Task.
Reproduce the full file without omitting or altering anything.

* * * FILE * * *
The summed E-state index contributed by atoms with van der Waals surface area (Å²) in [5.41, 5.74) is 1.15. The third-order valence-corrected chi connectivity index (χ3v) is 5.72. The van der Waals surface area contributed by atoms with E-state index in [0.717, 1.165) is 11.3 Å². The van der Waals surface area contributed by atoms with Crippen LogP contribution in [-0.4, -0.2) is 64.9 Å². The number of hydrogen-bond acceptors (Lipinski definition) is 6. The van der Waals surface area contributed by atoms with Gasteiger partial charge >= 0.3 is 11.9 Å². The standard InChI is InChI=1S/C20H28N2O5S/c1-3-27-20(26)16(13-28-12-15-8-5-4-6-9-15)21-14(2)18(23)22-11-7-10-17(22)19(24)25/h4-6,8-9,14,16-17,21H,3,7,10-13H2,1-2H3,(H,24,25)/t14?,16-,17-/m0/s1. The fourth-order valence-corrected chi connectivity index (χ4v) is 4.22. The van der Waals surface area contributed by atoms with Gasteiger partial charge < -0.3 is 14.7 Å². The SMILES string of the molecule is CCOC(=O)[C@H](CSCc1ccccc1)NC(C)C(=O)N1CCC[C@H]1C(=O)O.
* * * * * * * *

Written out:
The summed E-state index contributed by atoms with van der Waals surface area (Å²) in [5.41, 5.74) is 1.15. The third-order valence-corrected chi connectivity index (χ3v) is 5.72. The van der Waals surface area contributed by atoms with E-state index in [0.717, 1.165) is 11.3 Å². The van der Waals surface area contributed by atoms with Crippen LogP contribution in [-0.4, -0.2) is 64.9 Å². The number of hydrogen-bond acceptors (Lipinski definition) is 6. The van der Waals surface area contributed by atoms with Gasteiger partial charge >= 0.3 is 11.9 Å². The standard InChI is InChI=1S/C20H28N2O5S/c1-3-27-20(26)16(13-28-12-15-8-5-4-6-9-15)21-14(2)18(23)22-11-7-10-17(22)19(24)25/h4-6,8-9,14,16-17,21H,3,7,10-13H2,1-2H3,(H,24,25)/t14?,16-,17-/m0/s1. The fourth-order valence-corrected chi connectivity index (χ4v) is 4.22. The van der Waals surface area contributed by atoms with Gasteiger partial charge < -0.3 is 14.7 Å². The SMILES string of the molecule is CCOC(=O)[C@H](CSCc1ccccc1)NC(C)C(=O)N1CCC[C@H]1C(=O)O.